Joyce came to this theater often to see the opera, that he loved – while in Trieste he even tried to become a professional opera singer himself. His friends at the local daily “Il Piccolo” often provided free tickets to the performances.


Piazza della Borsa, 15

Piazza della Borsa

This was the first cinema to open in Trieste in 1905, with the 15-minute film “Napoleone”. The cinema’s owner was Giuseppe Caris. Together with Giovanni Rebez, who owned the “Edison” cinema, the two became Joyce’s business partners when in 1909 the writer decided to open the first cinema in Dublin.


Via Carducci, 12

Thanks to Italo Svevo, in October 1913 Joyce started to teach English and business correspondence at this school. When World War I broke out many students and teachers joined the Austrian army or left Trieste for Italy, thus in June 1915 the school closed down. On 27 June of that year Joyce himself left town.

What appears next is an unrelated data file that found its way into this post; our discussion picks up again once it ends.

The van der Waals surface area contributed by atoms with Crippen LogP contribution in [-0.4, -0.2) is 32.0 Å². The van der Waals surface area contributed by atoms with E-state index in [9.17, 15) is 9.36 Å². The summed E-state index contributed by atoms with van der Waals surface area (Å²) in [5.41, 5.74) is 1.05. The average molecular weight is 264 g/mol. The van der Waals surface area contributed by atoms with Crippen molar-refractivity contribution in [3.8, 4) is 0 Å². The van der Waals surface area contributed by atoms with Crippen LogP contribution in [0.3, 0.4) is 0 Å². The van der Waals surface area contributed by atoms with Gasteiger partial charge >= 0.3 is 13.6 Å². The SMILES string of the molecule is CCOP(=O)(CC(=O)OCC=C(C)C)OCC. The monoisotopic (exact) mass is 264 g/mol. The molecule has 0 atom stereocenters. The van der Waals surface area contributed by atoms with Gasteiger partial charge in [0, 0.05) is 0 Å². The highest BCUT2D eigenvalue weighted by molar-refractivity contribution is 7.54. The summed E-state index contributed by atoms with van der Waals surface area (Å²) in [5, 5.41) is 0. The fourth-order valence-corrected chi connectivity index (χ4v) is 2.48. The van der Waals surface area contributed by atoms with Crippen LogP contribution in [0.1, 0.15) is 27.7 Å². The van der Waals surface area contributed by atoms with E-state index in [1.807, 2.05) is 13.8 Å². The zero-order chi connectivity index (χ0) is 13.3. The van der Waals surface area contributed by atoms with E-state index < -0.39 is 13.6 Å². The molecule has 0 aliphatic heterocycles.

When he returned, in October 1919, he went back to teaching at the Revoltella School until 1920, when he left his post to his brother Stanislaus.


Piazza Barbacan


Joyce is said to have been a regular at “Il Trionfo”, the trattoria near the Arch of Richard – a Roman monument from the 1st century – where he enjoyed his favorite wine, Opollo di Lissa. It is likely that this happened while he lived in via Bramante (1912-15), as we walked down the hill of S. Giusto down via San Michele to reach the old town.


Via Madonna del Mare, 13
ph. + 39 040 6758182 – 8170
fax +39 040 6758199

The itinerary is also based on:
Renzo S. Crivelli, James Joyce: Itinerari triestini / James Joyce: Triestine Itineraries, MGS press, Trieste 1996